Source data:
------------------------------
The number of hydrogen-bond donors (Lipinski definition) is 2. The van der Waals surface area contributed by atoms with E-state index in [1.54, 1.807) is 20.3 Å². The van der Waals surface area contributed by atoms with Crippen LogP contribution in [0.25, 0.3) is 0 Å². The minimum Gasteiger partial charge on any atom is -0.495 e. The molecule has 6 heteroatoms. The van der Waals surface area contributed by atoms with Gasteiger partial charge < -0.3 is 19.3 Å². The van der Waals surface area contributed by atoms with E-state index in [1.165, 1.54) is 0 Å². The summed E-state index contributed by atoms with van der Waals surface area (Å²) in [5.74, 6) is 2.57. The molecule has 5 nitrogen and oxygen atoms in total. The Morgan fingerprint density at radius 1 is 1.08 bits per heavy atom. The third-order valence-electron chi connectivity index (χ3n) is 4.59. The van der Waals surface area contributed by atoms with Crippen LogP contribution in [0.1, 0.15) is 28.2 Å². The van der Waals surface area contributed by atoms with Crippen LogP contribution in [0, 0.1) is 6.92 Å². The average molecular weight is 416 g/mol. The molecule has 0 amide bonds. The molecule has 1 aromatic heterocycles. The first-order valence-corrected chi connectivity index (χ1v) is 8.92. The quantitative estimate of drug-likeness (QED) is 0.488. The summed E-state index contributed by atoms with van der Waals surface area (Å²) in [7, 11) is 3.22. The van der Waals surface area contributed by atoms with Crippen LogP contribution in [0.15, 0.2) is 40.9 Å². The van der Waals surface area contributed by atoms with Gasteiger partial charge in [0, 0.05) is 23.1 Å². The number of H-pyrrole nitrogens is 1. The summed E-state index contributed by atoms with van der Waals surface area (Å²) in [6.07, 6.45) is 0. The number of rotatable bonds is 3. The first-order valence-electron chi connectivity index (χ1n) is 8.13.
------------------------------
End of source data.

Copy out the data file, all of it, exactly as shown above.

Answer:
The number of hydrogen-bond donors (Lipinski definition) is 2. The van der Waals surface area contributed by atoms with E-state index in [1.54, 1.807) is 20.3 Å². The van der Waals surface area contributed by atoms with Crippen LogP contribution in [0.25, 0.3) is 0 Å². The minimum Gasteiger partial charge on any atom is -0.495 e. The molecule has 6 heteroatoms. The van der Waals surface area contributed by atoms with Gasteiger partial charge < -0.3 is 19.3 Å². The van der Waals surface area contributed by atoms with E-state index in [1.165, 1.54) is 0 Å². The summed E-state index contributed by atoms with van der Waals surface area (Å²) in [5.74, 6) is 2.57. The molecule has 5 nitrogen and oxygen atoms in total. The Morgan fingerprint density at radius 1 is 1.08 bits per heavy atom. The third-order valence-electron chi connectivity index (χ3n) is 4.59. The van der Waals surface area contributed by atoms with Crippen LogP contribution in [0.1, 0.15) is 28.2 Å². The van der Waals surface area contributed by atoms with Crippen LogP contribution in [0, 0.1) is 6.92 Å². The average molecular weight is 416 g/mol. The molecule has 0 amide bonds. The molecule has 1 aromatic heterocycles. The first-order valence-corrected chi connectivity index (χ1v) is 8.92. The quantitative estimate of drug-likeness (QED) is 0.488. The summed E-state index contributed by atoms with van der Waals surface area (Å²) in [7, 11) is 3.22. The van der Waals surface area contributed by atoms with Crippen LogP contribution in [0.15, 0.2) is 40.9 Å². The van der Waals surface area contributed by atoms with Gasteiger partial charge in [0, 0.05) is 23.1 Å². The number of H-pyrrole nitrogens is 1. The summed E-state index contributed by atoms with van der Waals surface area (Å²) in [6.07, 6.45) is 0. The number of rotatable bonds is 3. The first-order valence-electron chi connectivity index (χ1n) is 8.13.